Training in the sphere of human resource management (HRM) is viewed as a critically important strategy to improve the skills of employees and increase their engagement and commitment to the organization. Therefore, researchers pay attention to studying what approaches to training applied by HR managers can lead to enhancing employees’ performance and productivity with reference to the development of their potential and capabilities (Arghode, Brieger, & McLean, 2017).
Theories of learning, such as behaviorism, cognitivism, constructivism, and connectivism, provide the basis for developing and implementing training programs to be used by HR managers to educate employees (Rücker, 2017). Thus, it is important to understand how different theories of learning behind training can influence employees’ achievements. The purpose of this paper is to examine the possible difference between the impact of applying behaviorism, cognitivism, constructivism, or connectivism on the effectiveness of training.
The efficiency of training in HRM depends on the choice of theoretically supported approaches, strategies, and practices. The problem requiring empirical research in this context is that not all theoretical approaches to training selected by HR managers contribute to the development and education of employees, resulting in the absence of positive outcomes for the staff and organization (Arghode et al., 2017). Thus, it is necessary to conduct empirical research to determine the difference between the application of various learning theories and training effectiveness. The research question formulated depending on the identified problem is the following one: What is the difference between HR managers’ application of behaviorism, cognitivism, constructivism, or connectivism and the effectiveness of training in the organization?
In the literature on training in HRM, much attention is paid to discussing learning theories behind training and development programs and courses, especially with reference to the idea of adult learning. Researchers identify four theories or approaches to learning to focus on, such as behaviorism, cognitivism, constructivism, and connectivism, which differ in relation to the role of a learner and an instructor in the process (Kesim & Altınpulluk, 2015).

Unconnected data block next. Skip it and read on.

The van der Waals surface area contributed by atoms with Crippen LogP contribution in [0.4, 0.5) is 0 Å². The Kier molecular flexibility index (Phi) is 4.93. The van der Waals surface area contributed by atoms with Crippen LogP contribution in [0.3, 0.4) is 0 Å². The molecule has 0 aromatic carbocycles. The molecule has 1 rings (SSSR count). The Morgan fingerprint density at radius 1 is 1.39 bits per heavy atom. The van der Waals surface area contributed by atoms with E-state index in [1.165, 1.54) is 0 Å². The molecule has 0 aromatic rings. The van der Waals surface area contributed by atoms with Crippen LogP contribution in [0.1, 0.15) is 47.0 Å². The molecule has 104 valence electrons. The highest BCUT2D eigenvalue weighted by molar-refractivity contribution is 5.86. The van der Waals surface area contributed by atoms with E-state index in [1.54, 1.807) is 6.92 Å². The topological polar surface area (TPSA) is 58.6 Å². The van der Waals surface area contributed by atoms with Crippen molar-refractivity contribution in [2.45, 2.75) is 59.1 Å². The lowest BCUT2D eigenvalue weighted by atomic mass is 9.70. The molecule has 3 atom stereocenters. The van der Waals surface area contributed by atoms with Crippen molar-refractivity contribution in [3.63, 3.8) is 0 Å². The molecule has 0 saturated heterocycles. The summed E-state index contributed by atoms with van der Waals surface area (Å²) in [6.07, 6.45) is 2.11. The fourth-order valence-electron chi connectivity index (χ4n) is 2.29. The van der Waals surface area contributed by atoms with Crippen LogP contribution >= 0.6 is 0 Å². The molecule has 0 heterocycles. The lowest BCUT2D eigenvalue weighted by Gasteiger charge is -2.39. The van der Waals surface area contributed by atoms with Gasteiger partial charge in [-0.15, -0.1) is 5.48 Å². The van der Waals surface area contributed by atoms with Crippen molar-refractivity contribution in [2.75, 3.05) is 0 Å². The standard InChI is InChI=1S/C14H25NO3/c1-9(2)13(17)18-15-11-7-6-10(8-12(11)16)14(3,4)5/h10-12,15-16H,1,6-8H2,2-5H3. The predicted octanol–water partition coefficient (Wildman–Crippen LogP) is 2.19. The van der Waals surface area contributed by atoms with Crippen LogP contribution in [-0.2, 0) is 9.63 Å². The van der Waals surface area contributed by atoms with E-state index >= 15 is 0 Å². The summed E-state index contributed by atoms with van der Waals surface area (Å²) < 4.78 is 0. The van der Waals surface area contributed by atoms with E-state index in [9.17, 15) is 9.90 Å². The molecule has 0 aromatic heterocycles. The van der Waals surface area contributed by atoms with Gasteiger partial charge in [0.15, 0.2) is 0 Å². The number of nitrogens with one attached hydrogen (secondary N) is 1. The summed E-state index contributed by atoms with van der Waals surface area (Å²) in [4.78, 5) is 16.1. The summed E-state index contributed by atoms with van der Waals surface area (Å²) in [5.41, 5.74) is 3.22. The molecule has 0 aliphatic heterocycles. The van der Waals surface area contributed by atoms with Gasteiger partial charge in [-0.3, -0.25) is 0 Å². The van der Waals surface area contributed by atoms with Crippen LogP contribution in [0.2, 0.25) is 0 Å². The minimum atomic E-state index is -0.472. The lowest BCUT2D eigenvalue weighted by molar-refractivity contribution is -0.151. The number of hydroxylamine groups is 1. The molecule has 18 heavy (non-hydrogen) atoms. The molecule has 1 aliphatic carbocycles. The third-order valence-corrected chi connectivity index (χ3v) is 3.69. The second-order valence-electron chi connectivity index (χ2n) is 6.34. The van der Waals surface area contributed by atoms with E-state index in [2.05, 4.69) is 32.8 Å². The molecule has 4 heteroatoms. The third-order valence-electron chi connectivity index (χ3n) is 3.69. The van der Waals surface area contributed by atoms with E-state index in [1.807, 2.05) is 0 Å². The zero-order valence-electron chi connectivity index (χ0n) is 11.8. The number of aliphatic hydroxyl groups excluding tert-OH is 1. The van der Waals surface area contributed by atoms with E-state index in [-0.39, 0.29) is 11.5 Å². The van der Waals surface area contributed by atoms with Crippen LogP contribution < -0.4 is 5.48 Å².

Furthermore, these theories differ in tools proposed to develop new knowledge and understanding in students. According to Arghode et al. (2017), “an instructor’s ability to utilize theoretical principles to improve instruction” can lead to different results in learning depending on the theoretical approach to follow (p. 604). Each of the four learning theories can have different effects on the learning of adults.
Behaviorism and cognitivism are viewed as passive approaches as the engagement of learners depend on the quality of the presentation of material. External stimuli from an instructor are important in both cases, but these approaches are less effective for adults than for children (Kesim & Altınpulluk, 2015). Knowledge can be effectively acquired or constructed, but there is limited space for developing skills and making connections to practice (Rücker, 2017).
On the contrary, constructivism and connectivism allow for constructing the meaning and forming knowledge with reference to collecting information from numerous sources. In this case, the focus is on internal stimuli that lead to higher training outcomes (Kesim & Altınpulluk, 2015). In HRM, managers interested in engaging employees in training activities choose constructivism and connectivism to stimulate adults’ learning.
In the sphere of adult learning, the transition from behaviorism and cognitivism to constructivism has been observed during recent decades. Today, more researchers speak about the necessity of focusing on connectivism as the most effective approach to stimulating and studying the aspects of learning (Arghode et al., 2017; Rücker, 2017). These tendencies in education and learning are related to training in HRM and should be studied in detail to contribute to developing the most effective programs to promote employee development.